“The Cedar-Riverside neighborhood is home to a large East African population,” said Nawal Hirsi, one of the engagement managers on our Community Advancement team. “Many people are first-generation immigrants and are not familiar with our healthcare system and available resources.”Each Health Commons partner plays a unique role in the collaboration, allowing a wide range of services to be offered. Community members can attend yoga or an exercise class, get a massage, visit with a doctor or nurse for a consultation, attend an education session, or meet with a bilingual liaison to learn about other community resources such as food shelves.
“Being located right in the heart of the neighborhood helps us gain community trust and makes services easy to access,” Nawal said. “We have people that have been coming to activities for more than three years.”
“The center offers massage, aromatherapy, health consultations and education, nutrition and physical activity classes, resource referrals, and a place to connect with other community members,” said Pa Chia Vue, another of our engagement managers. “We work hard to create a safe, welcoming environment and build relationships with community members. People need to trust us before they are willing to come to us for resources or help.”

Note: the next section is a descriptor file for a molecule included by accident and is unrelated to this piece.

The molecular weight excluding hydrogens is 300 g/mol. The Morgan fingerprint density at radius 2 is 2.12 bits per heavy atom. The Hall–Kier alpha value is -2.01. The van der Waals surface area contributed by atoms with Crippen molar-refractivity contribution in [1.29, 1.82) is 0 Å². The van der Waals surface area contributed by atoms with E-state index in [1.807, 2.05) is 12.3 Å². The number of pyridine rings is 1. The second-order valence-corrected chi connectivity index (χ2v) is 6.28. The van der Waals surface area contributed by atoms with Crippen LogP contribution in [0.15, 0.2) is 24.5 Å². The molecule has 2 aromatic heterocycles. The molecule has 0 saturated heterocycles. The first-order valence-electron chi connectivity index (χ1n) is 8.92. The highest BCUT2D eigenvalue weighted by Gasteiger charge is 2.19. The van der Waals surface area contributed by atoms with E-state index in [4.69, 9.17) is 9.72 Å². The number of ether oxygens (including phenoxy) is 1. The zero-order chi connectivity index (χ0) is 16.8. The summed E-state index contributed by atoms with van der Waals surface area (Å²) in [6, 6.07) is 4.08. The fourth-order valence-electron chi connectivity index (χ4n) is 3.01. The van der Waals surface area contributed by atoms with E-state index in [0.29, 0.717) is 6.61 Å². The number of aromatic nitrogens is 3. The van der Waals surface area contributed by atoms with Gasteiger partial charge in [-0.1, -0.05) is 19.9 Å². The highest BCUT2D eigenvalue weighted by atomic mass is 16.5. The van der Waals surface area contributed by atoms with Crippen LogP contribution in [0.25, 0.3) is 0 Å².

The services at both Health Commons locations are free and open to all community members.
Results from a recent survey show that the Health Commons model, adopted from Augsburg University, is working. Over 90% of survey participants say they’re making one or more lifestyle changes because of Health Commons. Participants reported eating healthier, exercising more, and coping better with stress.
“We are making an impact in these Minneapolis communities,” said Pa Chia. “It’s exciting to see people connect and make positive changes to their health.”
Health Commons is just one of the ways we’re living up to our role as an anchor institution, extending our care beyond our walls.